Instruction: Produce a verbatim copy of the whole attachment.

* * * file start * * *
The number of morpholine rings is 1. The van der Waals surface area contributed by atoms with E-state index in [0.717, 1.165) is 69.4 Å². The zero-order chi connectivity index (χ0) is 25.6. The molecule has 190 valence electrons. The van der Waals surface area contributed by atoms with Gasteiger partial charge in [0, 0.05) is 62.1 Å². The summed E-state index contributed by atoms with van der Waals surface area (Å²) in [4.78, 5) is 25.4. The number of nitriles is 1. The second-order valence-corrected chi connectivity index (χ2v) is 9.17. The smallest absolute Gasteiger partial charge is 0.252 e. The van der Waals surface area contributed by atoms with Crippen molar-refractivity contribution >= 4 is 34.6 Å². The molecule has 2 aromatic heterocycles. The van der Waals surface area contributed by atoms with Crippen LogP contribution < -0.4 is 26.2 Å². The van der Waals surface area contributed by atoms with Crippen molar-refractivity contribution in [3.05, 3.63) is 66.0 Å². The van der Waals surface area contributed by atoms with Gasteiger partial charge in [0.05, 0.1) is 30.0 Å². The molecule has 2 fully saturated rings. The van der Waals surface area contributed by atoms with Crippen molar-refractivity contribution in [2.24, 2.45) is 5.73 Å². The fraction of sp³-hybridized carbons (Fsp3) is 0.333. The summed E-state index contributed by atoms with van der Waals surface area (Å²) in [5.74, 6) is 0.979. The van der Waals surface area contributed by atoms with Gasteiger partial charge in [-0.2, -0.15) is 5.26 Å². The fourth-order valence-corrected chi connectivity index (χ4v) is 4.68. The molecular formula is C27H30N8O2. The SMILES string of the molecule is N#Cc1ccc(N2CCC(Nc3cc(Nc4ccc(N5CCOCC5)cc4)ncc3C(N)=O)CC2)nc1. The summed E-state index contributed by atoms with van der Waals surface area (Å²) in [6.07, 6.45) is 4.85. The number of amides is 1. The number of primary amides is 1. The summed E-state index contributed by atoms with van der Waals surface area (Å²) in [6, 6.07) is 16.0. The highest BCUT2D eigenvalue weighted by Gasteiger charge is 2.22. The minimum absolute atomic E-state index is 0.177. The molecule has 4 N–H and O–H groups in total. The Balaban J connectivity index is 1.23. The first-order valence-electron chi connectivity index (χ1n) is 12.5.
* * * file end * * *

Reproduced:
The number of morpholine rings is 1. The van der Waals surface area contributed by atoms with E-state index in [0.717, 1.165) is 69.4 Å². The zero-order chi connectivity index (χ0) is 25.6. The molecule has 190 valence electrons. The van der Waals surface area contributed by atoms with Gasteiger partial charge in [0, 0.05) is 62.1 Å². The summed E-state index contributed by atoms with van der Waals surface area (Å²) in [4.78, 5) is 25.4. The number of nitriles is 1. The second-order valence-corrected chi connectivity index (χ2v) is 9.17. The smallest absolute Gasteiger partial charge is 0.252 e. The van der Waals surface area contributed by atoms with Crippen molar-refractivity contribution >= 4 is 34.6 Å². The molecule has 2 aromatic heterocycles. The van der Waals surface area contributed by atoms with Crippen LogP contribution < -0.4 is 26.2 Å². The van der Waals surface area contributed by atoms with Crippen molar-refractivity contribution in [3.05, 3.63) is 66.0 Å². The van der Waals surface area contributed by atoms with Gasteiger partial charge in [0.05, 0.1) is 30.0 Å². The molecule has 2 fully saturated rings. The van der Waals surface area contributed by atoms with Crippen molar-refractivity contribution in [2.24, 2.45) is 5.73 Å². The fraction of sp³-hybridized carbons (Fsp3) is 0.333. The summed E-state index contributed by atoms with van der Waals surface area (Å²) in [5.74, 6) is 0.979. The van der Waals surface area contributed by atoms with Gasteiger partial charge in [-0.2, -0.15) is 5.26 Å². The fourth-order valence-corrected chi connectivity index (χ4v) is 4.68. The molecular formula is C27H30N8O2. The SMILES string of the molecule is N#Cc1ccc(N2CCC(Nc3cc(Nc4ccc(N5CCOCC5)cc4)ncc3C(N)=O)CC2)nc1. The summed E-state index contributed by atoms with van der Waals surface area (Å²) in [6.07, 6.45) is 4.85. The number of amides is 1. The number of primary amides is 1. The summed E-state index contributed by atoms with van der Waals surface area (Å²) in [6, 6.07) is 16.0. The highest BCUT2D eigenvalue weighted by Gasteiger charge is 2.22. The minimum absolute atomic E-state index is 0.177. The molecule has 4 N–H and O–H groups in total. The Balaban J connectivity index is 1.23. The first-order valence-electron chi connectivity index (χ1n) is 12.5.